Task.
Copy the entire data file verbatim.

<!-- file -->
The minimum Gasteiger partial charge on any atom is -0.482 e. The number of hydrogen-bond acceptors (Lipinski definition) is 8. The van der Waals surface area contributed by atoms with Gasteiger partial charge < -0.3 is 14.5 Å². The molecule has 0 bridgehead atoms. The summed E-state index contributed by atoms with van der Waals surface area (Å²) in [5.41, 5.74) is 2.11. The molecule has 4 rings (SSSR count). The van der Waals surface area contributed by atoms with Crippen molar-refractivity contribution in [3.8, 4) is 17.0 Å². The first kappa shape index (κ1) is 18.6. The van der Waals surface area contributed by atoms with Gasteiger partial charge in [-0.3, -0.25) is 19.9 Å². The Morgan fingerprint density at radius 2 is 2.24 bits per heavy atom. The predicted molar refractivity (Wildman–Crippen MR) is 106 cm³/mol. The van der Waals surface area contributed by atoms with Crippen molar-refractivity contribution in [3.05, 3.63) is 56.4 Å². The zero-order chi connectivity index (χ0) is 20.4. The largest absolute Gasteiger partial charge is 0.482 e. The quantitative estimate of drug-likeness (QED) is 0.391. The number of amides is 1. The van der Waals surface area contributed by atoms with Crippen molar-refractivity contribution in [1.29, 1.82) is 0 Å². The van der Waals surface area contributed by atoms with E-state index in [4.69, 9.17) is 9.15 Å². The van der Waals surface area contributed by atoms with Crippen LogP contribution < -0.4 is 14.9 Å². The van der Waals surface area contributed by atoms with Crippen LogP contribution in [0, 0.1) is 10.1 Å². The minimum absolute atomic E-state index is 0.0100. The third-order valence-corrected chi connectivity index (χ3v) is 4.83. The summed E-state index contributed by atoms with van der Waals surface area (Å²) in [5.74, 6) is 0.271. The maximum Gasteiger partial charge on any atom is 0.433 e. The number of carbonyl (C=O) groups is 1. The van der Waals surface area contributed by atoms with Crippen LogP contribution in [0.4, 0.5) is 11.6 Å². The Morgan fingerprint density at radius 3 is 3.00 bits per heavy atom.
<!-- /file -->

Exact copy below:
The minimum Gasteiger partial charge on any atom is -0.482 e. The number of hydrogen-bond acceptors (Lipinski definition) is 8. The van der Waals surface area contributed by atoms with Gasteiger partial charge < -0.3 is 14.5 Å². The molecule has 0 bridgehead atoms. The summed E-state index contributed by atoms with van der Waals surface area (Å²) in [5.41, 5.74) is 2.11. The molecule has 4 rings (SSSR count). The van der Waals surface area contributed by atoms with Crippen molar-refractivity contribution in [3.8, 4) is 17.0 Å². The first kappa shape index (κ1) is 18.6. The van der Waals surface area contributed by atoms with Gasteiger partial charge in [-0.3, -0.25) is 19.9 Å². The Morgan fingerprint density at radius 2 is 2.24 bits per heavy atom. The predicted molar refractivity (Wildman–Crippen MR) is 106 cm³/mol. The van der Waals surface area contributed by atoms with Crippen molar-refractivity contribution in [3.05, 3.63) is 56.4 Å². The zero-order chi connectivity index (χ0) is 20.4. The largest absolute Gasteiger partial charge is 0.482 e. The quantitative estimate of drug-likeness (QED) is 0.391. The number of amides is 1. The van der Waals surface area contributed by atoms with Crippen molar-refractivity contribution in [1.29, 1.82) is 0 Å². The van der Waals surface area contributed by atoms with E-state index in [4.69, 9.17) is 9.15 Å². The van der Waals surface area contributed by atoms with Crippen LogP contribution < -0.4 is 14.9 Å². The van der Waals surface area contributed by atoms with Crippen LogP contribution in [0, 0.1) is 10.1 Å². The minimum absolute atomic E-state index is 0.0100. The third-order valence-corrected chi connectivity index (χ3v) is 4.83. The summed E-state index contributed by atoms with van der Waals surface area (Å²) in [5.74, 6) is 0.271. The maximum Gasteiger partial charge on any atom is 0.433 e. The number of carbonyl (C=O) groups is 1. The van der Waals surface area contributed by atoms with Crippen LogP contribution in [0.4, 0.5) is 11.6 Å². The Morgan fingerprint density at radius 3 is 3.00 bits per heavy atom.